anonymous
  • anonymous
Is the darwinian theory of evolution universal? As in would it be applicable to life, say outside of earth?
Biology
  • Stacey Warren - Expert brainly.com
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jamiebookeater
  • jamiebookeater
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anonymous
  • anonymous
first u need to prove that life exists beyond earth.......if yes.......there is very less posibility for survival for darwins theory.......
anonymous
  • anonymous
life on earth is possible because of many concomitant features our planets has (distance from the sun, that allows for optimal temperatures; size of the planet, allowing gravity to be not too strong and not too light; the presence of abundant water and a gaseous atmosphere containing high levels of oxygen… and many many others). assuming any other planet in the universe shares these features, then evolution can occur as darwin described it. so yes, darwinian theory is in fact universal, and it can be applied to life on any earth-like extrasolar planet.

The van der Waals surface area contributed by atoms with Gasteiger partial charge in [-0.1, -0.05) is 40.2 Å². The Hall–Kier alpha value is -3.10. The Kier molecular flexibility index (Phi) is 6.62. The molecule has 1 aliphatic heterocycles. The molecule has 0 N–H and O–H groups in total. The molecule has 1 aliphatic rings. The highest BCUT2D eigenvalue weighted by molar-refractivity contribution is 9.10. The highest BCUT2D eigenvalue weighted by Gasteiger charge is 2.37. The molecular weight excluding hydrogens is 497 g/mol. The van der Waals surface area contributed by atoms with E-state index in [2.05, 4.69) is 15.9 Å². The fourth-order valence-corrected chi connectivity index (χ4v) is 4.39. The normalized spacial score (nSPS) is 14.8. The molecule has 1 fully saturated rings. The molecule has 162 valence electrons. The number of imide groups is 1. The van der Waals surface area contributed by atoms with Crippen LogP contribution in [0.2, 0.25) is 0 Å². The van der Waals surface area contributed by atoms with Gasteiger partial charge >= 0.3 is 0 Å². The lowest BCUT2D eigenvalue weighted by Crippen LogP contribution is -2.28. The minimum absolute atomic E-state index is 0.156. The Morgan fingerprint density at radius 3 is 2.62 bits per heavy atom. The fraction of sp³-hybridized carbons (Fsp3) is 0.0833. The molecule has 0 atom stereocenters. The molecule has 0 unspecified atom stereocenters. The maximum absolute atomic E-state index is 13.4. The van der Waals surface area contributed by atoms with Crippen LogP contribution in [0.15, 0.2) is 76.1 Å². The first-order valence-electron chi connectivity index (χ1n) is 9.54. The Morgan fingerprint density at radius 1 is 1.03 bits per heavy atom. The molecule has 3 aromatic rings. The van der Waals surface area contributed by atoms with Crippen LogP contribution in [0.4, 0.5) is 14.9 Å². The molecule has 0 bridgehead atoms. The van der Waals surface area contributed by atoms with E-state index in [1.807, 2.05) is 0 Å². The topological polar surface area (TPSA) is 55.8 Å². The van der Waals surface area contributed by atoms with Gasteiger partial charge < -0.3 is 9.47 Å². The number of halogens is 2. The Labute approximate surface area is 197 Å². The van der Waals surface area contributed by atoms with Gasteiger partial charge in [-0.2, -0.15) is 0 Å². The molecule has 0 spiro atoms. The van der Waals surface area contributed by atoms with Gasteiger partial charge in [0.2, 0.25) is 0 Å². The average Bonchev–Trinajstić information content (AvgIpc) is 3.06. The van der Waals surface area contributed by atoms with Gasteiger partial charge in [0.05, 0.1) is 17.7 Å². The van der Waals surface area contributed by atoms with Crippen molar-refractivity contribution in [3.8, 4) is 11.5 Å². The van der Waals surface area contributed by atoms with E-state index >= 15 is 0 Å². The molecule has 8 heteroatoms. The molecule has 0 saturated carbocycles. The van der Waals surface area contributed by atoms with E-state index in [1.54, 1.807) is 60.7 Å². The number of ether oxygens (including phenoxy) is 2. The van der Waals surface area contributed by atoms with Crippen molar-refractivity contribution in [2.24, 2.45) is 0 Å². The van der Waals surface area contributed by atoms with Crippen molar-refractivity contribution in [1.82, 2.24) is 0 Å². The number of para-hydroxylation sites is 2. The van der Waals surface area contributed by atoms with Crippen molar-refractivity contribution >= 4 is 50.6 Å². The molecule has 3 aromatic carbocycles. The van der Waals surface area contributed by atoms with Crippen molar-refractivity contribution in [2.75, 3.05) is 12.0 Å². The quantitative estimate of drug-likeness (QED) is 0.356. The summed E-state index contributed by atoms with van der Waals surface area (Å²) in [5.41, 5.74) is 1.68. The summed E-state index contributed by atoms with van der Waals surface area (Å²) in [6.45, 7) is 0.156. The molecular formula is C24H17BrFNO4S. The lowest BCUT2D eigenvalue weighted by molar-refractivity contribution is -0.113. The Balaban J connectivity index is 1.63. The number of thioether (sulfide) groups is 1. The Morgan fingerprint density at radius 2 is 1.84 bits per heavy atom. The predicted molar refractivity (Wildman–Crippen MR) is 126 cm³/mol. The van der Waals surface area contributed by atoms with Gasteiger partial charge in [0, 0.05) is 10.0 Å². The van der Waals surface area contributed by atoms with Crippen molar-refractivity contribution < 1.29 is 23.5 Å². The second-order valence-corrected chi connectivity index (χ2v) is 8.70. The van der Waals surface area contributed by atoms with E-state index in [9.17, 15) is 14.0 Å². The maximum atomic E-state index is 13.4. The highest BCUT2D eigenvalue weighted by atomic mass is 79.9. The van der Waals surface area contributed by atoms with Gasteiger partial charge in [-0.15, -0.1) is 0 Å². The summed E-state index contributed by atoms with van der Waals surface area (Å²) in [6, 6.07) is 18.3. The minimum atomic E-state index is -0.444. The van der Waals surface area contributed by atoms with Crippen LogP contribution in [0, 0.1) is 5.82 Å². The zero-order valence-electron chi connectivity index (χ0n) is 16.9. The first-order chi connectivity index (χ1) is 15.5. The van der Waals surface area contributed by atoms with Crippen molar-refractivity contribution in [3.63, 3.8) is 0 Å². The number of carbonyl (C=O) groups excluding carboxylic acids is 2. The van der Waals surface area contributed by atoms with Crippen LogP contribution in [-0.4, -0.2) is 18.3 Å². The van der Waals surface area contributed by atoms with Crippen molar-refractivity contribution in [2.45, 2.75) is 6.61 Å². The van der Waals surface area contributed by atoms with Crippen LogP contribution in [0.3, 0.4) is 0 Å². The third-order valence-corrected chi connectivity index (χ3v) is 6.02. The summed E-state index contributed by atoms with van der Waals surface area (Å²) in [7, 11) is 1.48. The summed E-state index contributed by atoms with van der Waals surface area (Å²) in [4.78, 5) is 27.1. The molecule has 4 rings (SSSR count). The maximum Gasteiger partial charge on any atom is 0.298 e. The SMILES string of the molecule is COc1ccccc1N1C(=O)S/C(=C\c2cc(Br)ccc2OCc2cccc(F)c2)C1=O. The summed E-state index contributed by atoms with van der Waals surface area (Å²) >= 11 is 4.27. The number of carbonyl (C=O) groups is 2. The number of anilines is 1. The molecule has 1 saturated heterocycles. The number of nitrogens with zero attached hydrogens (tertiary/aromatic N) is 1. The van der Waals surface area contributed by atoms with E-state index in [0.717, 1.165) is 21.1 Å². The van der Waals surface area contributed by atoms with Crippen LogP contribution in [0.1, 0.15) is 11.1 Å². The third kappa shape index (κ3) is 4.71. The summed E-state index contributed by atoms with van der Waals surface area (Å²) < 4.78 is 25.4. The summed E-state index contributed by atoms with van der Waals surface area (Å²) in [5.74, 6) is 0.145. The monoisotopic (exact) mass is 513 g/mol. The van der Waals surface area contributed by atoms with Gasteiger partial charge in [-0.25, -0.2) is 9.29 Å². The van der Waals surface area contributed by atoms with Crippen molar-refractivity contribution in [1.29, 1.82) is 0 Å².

anonymous
  • anonymous
but...every planet brings new dimensions to it...the properties differ....and execution of life can be different on that planet by nature....if we have no idea about their life...we cannot apply darwins theory...so...this fact is not universal

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anonymous
  • anonymous
This is an interesting question. Hypothetically life on another planet would evolve given the usual drivers: DNA mutation, competition for habitat / food sources. The interesting thing would be to see if things happened slower or faster in a background of higher radiation than here on earth. I suppose writers of science fiction have considered this and the scariest alien life forms ususally come from tough places to live, unless they have been engineered but that's another question.

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